The prelude this morning was a musical piece from the 1920s, a symphony of jarring industrial noise and human voices from the Soviet Union. I’ve listened to it several times now, and I’m still not sure I could call it “beautiful”, but much of it is actually enjoyable. Perhaps it, and other musical pieces of the same era and genre, can be seen as a reinterpretation. What might be thought ugly has been blended into a format more recognizable as “artistic” and maybe “beautiful”? The composer, Arseny Avraamov, apparently conducted the premier performance of the full piece this was taken from with a torch in each hand. I’m not sure if he was simply being flamboyant or if he wanted to be sure the people – we might call them industrial musicians, I guess – handling the industrial equipment could see him. They would have been some distance away.
When Lisa and I lived in Texas we used to drive to the Gulf Coast, usually twice each summer, for Memorial Day weekend and for Labor Day weekend. It was a lovely drive through the countryside pocked with various kinds of birds along the way. There was much rural beauty – the trees, the birds, the fields. Our route carried us through a town called Luling. Luling has some charms, but if one is seeking beautiful smells, Luling is not the place to go. Luling is a petroleum town. There are several oil wells in the center of the town, as evidenced by the mosquito-shaped oil pumps scattered around., and the smell of crude oil that pervades the whole place. The residents, however, didn’t object; they said it smelled like money, and, I suppose for them at least, that’s a form of beauty. Again, what seems ugly to many has been reinterpreted. Apparently, Luling’s wells are now all pumped out, but the town has converted the old pumps into an art project, decorating them with fanciful forms and creatures – my favorite, I think, is the cow jumping over the moon.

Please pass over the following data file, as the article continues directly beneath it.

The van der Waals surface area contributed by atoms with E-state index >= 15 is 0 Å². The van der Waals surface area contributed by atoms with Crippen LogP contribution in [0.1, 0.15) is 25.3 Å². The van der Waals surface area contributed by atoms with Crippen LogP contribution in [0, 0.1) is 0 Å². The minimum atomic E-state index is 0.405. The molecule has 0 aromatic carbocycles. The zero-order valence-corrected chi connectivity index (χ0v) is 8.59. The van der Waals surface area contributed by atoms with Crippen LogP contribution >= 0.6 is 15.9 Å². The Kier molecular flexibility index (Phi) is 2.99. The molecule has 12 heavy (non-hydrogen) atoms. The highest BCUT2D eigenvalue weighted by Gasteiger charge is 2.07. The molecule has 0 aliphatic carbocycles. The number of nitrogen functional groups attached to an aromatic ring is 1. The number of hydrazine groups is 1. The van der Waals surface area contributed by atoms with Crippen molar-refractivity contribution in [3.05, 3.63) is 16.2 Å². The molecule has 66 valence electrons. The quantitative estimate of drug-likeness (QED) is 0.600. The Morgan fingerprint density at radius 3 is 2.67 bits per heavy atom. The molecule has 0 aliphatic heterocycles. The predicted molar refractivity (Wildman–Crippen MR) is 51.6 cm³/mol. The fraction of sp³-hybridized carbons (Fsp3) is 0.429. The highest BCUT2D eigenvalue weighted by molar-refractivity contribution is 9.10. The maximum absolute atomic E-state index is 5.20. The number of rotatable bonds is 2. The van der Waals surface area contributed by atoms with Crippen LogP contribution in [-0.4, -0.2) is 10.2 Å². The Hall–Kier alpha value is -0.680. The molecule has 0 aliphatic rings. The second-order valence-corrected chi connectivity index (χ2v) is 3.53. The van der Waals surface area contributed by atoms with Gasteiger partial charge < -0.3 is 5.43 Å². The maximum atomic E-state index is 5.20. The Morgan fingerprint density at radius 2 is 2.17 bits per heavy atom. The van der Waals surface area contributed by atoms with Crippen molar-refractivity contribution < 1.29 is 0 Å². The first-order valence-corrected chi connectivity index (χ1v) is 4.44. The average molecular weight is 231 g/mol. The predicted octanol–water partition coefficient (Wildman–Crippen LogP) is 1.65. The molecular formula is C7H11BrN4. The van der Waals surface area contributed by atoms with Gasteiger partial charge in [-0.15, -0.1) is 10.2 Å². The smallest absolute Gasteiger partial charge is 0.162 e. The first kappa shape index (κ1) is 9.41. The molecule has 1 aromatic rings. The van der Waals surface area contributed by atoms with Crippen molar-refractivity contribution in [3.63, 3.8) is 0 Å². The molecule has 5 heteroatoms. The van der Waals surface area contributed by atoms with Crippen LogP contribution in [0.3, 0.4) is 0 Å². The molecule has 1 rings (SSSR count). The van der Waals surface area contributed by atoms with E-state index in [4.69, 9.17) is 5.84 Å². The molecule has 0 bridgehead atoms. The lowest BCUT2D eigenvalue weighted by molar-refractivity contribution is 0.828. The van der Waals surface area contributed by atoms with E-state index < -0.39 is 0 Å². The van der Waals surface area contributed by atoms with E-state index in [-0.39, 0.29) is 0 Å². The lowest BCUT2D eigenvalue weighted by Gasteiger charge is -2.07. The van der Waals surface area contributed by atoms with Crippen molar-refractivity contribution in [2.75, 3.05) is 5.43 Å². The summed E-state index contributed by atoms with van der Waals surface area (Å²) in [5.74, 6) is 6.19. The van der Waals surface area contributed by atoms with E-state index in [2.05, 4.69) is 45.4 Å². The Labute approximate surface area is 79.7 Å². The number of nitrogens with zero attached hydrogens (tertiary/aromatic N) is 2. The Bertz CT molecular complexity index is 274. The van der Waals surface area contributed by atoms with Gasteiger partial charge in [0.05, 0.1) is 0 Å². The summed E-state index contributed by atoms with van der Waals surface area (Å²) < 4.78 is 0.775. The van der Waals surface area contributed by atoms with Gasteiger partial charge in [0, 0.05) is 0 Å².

Seeing beauty may require knowledge, or interest at least.
Lisa and I used to watch a British television show called “Time Team”. In each episode a group of archaeologists would take on the task of excavating and interpreting an archaeological site in three days. At some point during each dig at least one archaeologist (usually Phil Harding, the most enthusiastic member of the team) would hold up some object and exclaim “Isn’t that the most beautiful thing you’ve ever seen!” Now, for us in the television audience, what he’s holding is a stone or a broken, dirty, rusted bit of rubble. But what the archaeologists see is a piece of a Roman wall, the remains of a Roman glass beaker or Celtic clay pot, part of a house wall made of woven reeds, a medieval spear head., a prehistoric stone scraping tool, and in these objects they see a whole piece of history laid out on the ground. Without the added information, the training and education and experience that these people bring to their tasks, the word “beauty” rarely applies. But the archaeologists see so much more than we do.
Seeing beauty may require patience.